Chapter 07: MD Anderson Presidents


Chapter 07: MD Anderson Presidents



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In this segment, Dr. Kripke talks about Dr. Charles LeMaistre and Dr. John Mendelsohn. She notes that Dr. LeMaistre's greatest contribution may be the creation of the Department of Cancer Prevention, then goes on to discuss the leadership style of Dr. Mendelsohn, with whom she worked closely. She describes him as a consensus builder, and notes his success in fostering translational research (he is a physician-scientist) at MD Anderson, to the degree that there are more physician-scientists who want to come to the institution than they can afford to hire. She then speaks about her optimism that Dr. Ronald DePinho will be able to guide MD Anderson through another "quantum leap." She credits the Board of Regents for selecting the presidents that MD Anderson needs as a particular moment, even if the choice at first seem surprising.



Publication Date



The University of Texas MD Anderson Cancer Center


Houston, Texas

Topics Covered

The University of Texas MD Anderson Cancer Center - Key MD Anderson Figures; Leadership; MD Anderson Impact; Portraits

Creative Commons License

Creative Commons Attribution-Noncommercial-No Derivative Works 3.0 License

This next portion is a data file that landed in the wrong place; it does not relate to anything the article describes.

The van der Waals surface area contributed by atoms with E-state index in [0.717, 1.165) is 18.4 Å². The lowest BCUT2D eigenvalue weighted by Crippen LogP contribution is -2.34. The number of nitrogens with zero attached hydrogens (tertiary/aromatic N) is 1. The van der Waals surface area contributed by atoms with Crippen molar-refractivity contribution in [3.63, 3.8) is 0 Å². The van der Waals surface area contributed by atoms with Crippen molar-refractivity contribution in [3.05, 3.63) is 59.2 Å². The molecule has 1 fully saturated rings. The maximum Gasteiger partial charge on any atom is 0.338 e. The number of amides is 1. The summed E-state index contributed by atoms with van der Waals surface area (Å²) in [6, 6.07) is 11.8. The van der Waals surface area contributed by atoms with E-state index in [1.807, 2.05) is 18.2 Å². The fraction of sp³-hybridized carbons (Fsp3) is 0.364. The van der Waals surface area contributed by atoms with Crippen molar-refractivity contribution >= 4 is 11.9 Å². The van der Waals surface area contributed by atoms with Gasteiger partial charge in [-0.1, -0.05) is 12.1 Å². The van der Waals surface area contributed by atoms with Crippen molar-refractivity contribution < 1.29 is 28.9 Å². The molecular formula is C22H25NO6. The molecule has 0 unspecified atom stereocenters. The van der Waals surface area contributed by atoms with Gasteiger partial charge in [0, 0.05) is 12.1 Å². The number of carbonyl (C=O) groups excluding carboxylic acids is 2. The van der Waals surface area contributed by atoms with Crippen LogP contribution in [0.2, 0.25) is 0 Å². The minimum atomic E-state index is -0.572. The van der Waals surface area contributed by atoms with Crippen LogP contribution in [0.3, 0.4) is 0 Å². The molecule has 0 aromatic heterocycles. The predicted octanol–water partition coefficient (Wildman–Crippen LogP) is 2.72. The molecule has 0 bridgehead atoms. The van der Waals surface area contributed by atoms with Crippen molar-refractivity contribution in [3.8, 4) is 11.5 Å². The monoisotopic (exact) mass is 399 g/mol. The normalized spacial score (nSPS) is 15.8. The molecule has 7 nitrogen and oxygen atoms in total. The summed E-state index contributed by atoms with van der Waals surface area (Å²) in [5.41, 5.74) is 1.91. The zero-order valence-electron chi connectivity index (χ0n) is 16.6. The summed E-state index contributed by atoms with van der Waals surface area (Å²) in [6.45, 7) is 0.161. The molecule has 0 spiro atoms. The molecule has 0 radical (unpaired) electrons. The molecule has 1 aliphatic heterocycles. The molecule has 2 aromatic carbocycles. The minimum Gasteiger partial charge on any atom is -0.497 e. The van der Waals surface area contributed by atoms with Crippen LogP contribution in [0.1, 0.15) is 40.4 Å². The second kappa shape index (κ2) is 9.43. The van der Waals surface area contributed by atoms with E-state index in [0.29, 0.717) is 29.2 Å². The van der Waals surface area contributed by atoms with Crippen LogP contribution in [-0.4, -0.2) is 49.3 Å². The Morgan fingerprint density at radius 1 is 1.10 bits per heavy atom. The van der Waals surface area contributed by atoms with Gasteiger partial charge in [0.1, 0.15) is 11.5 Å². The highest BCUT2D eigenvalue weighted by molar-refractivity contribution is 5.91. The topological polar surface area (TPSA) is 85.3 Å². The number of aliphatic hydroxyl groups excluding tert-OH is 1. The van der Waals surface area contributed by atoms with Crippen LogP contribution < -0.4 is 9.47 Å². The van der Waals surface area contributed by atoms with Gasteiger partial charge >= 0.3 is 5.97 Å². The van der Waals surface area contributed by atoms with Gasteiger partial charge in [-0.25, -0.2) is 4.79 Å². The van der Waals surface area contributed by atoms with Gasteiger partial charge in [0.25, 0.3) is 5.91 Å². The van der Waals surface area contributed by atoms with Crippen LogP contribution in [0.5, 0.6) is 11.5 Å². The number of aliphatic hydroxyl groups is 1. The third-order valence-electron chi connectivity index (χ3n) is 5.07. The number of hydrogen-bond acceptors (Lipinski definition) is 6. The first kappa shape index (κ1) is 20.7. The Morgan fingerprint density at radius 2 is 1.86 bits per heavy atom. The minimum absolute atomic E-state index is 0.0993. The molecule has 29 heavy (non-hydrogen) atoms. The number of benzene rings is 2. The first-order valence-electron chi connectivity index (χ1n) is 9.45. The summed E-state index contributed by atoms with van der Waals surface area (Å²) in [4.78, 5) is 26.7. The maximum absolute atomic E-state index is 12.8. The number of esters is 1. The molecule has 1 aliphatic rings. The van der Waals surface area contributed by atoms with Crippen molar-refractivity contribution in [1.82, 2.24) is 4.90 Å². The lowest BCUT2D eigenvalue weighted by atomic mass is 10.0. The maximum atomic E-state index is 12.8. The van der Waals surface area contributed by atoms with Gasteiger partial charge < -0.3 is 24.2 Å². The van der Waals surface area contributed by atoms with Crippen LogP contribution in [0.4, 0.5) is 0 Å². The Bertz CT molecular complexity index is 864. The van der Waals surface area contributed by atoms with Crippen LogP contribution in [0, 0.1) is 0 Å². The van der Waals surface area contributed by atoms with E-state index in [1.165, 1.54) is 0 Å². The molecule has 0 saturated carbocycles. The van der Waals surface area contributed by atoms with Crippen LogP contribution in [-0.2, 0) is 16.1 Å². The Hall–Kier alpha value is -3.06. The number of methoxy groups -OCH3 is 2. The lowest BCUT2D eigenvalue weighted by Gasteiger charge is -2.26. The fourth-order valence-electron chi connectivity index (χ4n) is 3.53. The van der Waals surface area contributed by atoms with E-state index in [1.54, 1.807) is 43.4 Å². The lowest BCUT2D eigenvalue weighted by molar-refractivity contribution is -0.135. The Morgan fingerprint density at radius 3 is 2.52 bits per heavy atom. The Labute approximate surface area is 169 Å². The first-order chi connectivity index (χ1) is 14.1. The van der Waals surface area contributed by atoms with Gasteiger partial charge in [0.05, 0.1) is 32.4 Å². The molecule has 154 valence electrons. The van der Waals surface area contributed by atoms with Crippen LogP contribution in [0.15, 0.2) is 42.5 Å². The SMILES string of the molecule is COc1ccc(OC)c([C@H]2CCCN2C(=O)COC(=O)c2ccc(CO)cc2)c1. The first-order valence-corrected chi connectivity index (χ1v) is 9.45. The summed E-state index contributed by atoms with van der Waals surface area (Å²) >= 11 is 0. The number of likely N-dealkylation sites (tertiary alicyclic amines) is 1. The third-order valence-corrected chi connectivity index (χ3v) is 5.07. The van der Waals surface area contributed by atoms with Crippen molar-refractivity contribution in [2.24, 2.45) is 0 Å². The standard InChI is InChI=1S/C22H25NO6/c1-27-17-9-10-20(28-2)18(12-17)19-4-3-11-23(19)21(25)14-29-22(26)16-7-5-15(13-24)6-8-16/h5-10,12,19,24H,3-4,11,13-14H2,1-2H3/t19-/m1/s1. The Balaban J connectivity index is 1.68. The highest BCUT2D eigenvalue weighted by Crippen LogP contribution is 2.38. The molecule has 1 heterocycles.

This work is licensed under a Creative Commons Attribution-Noncommercial-No Derivative Works 3.0 License.


History of Science, Technology, and Medicine | Oncology | Oral History


Tacey A. Rosolowski, Ph.D

Would you comment on the—kind of compare and contrast Charles LeMaistre and Dr. John Mendelsohn in terms of their leadership styles and what you feel they—the mark they left on the institution?

Margaret L. Kripke, Ph.D

That’s difficult for me because I didn’t work directly with Dr. LeMaistre as a research department head so I never really reported—I didn’t have a lot of contact with him, and I didn’t spend a lot of time in his presence. That’s totally different from my experience with Dr. Mendelsohn. However, I would like to say that one of Dr. LeMaistre’s outstanding and lasting contributions to the institution was the creation of a cancer prevention program, and I think to me, at least as a researcher, not a clinician, that may be his greatest legacy for the institution was moving that agenda forward. There was a lot of opposition to it at the time. Resources were very scarce and shrinking at the time that that division was created. It was given an elevated status within the institution and in retrospect I think—even though I was opposed to doing it that way I think in retrospect that’s the only way that it could have grown into the force that it is today is by giving it special dispensation, special privileges and so on, so I really think that that was one of his major contributions to the institution.

Tacey A. Rosolowski, Ph.D

And Dr. Mendelsohn in terms of his style?

Margaret L. Kripke, Ph.D